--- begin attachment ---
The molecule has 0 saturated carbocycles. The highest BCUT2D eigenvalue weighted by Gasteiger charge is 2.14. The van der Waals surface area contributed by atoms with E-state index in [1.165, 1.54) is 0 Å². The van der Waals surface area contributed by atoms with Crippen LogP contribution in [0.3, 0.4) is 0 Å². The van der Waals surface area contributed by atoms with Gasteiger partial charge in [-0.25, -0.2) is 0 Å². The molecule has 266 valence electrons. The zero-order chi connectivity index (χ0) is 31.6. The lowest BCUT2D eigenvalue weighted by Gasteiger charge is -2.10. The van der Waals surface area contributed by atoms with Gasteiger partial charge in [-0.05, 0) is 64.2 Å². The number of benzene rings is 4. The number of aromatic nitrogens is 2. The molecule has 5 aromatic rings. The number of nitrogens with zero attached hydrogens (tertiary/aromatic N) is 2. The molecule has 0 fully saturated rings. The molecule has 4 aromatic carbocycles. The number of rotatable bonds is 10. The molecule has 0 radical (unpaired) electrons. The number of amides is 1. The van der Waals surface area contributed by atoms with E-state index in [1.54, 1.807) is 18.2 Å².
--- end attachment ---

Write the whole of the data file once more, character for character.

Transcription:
The molecule has 0 saturated carbocycles. The highest BCUT2D eigenvalue weighted by Gasteiger charge is 2.14. The van der Waals surface area contributed by atoms with E-state index in [1.165, 1.54) is 0 Å². The van der Waals surface area contributed by atoms with Crippen LogP contribution in [0.3, 0.4) is 0 Å². The van der Waals surface area contributed by atoms with Gasteiger partial charge in [-0.25, -0.2) is 0 Å². The molecule has 266 valence electrons. The zero-order chi connectivity index (χ0) is 31.6. The lowest BCUT2D eigenvalue weighted by Gasteiger charge is -2.10. The van der Waals surface area contributed by atoms with Gasteiger partial charge in [-0.05, 0) is 64.2 Å². The number of benzene rings is 4. The number of aromatic nitrogens is 2. The molecule has 5 aromatic rings. The number of nitrogens with zero attached hydrogens (tertiary/aromatic N) is 2. The molecule has 0 fully saturated rings. The molecule has 4 aromatic carbocycles. The number of rotatable bonds is 10. The molecule has 0 radical (unpaired) electrons. The number of amides is 1. The van der Waals surface area contributed by atoms with E-state index in [1.54, 1.807) is 18.2 Å².